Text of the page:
It's gotta be sweet to see the front-row girl with faded dyed-pink hair and X's on her hand turn to her friend with a definite "fuck yeah!" expression and shout, "This band is awesome!"
But it's even better when that reaction takes a ripple effect through a nearly sold-out Middle East downstairs during an opening set for super-buzzy Freelance Whales. At nine o'clock, houses are rarely packed, and faces are never forward, but Pretty & Nice got both and killed accordingly in their Cambridge show on December 9.
"Sometimes you have to do all the work, and sometimes it's a collaborative effort," said singer/guitarist Jeremy Mendicino. "That's when it matters at all. Otherwise it's just us dancing around; it's us doing a monkey show for people."
But even when they have the crowd support, it is something of a monkey show. Pretty & Nice jerk around stage as malfunctioning singer/guitarist Holden Lewis punctuates progressions with tip-toed guitar attacks. Mendicino pairs funny faces with a perfect-posture vocal delivery. It's as if the two were restricted to a 2D plane of acute angles that somehow delivers as an awkward grace.
"There is a boundless positivity to these new songs," Lewis says of the material they presented, which is slated for release sometime this summer. "Before, there might have been an angst. Now, there's a joy-for-all-type thing."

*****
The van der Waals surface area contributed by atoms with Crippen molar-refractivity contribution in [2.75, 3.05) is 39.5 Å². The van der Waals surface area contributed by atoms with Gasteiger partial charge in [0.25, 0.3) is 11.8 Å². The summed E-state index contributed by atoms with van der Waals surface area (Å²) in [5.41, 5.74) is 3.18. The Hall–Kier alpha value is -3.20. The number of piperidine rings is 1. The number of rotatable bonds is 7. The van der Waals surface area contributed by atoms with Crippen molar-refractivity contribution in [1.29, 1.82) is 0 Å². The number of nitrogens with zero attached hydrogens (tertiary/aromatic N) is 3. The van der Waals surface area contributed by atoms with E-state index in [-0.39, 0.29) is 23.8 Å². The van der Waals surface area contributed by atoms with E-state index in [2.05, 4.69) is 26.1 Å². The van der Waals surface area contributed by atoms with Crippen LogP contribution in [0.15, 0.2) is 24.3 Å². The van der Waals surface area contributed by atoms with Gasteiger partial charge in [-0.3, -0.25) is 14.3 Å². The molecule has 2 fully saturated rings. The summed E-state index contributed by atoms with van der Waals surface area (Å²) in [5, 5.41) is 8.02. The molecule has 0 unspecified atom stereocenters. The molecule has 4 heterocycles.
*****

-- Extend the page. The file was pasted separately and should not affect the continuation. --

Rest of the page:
Get Young (2008) was a hook-fraught derivation of basement punk and '80s new wave blanketed in Pretty & Nice's neurotic attention to detail. It stepped through parts at an alarming pace and hardly allowed an idea to settle before beginning another. Their new songs are by no means a departure, but they are slightly less helter-skelter and more upbeat.
"I've given up on cajoling what should be a natural process," says Mendicino, referring to the painstaking six-month period of recording Get Young. "The reason we make music is because we enjoy making music. Why would we do anything that takes away from an experience that brings us satisfaction?"